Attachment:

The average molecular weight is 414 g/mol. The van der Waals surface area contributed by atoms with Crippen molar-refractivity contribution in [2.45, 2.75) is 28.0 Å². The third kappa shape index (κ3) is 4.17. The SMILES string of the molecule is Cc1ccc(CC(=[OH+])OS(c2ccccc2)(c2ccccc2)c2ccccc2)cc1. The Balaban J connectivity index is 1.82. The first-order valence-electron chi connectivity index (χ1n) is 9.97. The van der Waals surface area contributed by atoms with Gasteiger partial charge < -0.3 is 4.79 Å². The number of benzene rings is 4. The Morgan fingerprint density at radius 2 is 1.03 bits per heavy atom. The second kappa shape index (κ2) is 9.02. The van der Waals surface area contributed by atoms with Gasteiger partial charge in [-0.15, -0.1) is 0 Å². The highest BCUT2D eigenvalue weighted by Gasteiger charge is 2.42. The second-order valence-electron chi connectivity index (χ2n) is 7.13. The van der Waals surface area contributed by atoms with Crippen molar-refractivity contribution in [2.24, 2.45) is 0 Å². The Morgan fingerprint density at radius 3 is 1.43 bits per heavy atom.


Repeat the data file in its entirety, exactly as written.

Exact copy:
The average molecular weight is 414 g/mol. The van der Waals surface area contributed by atoms with Crippen molar-refractivity contribution in [2.45, 2.75) is 28.0 Å². The third kappa shape index (κ3) is 4.17. The SMILES string of the molecule is Cc1ccc(CC(=[OH+])OS(c2ccccc2)(c2ccccc2)c2ccccc2)cc1. The Balaban J connectivity index is 1.82. The first-order valence-electron chi connectivity index (χ1n) is 9.97. The van der Waals surface area contributed by atoms with Gasteiger partial charge < -0.3 is 4.79 Å². The number of benzene rings is 4. The Morgan fingerprint density at radius 2 is 1.03 bits per heavy atom. The second kappa shape index (κ2) is 9.02. The van der Waals surface area contributed by atoms with Gasteiger partial charge in [-0.15, -0.1) is 0 Å². The highest BCUT2D eigenvalue weighted by Gasteiger charge is 2.42. The second-order valence-electron chi connectivity index (χ2n) is 7.13. The van der Waals surface area contributed by atoms with Crippen molar-refractivity contribution in [2.24, 2.45) is 0 Å². The Morgan fingerprint density at radius 3 is 1.43 bits per heavy atom.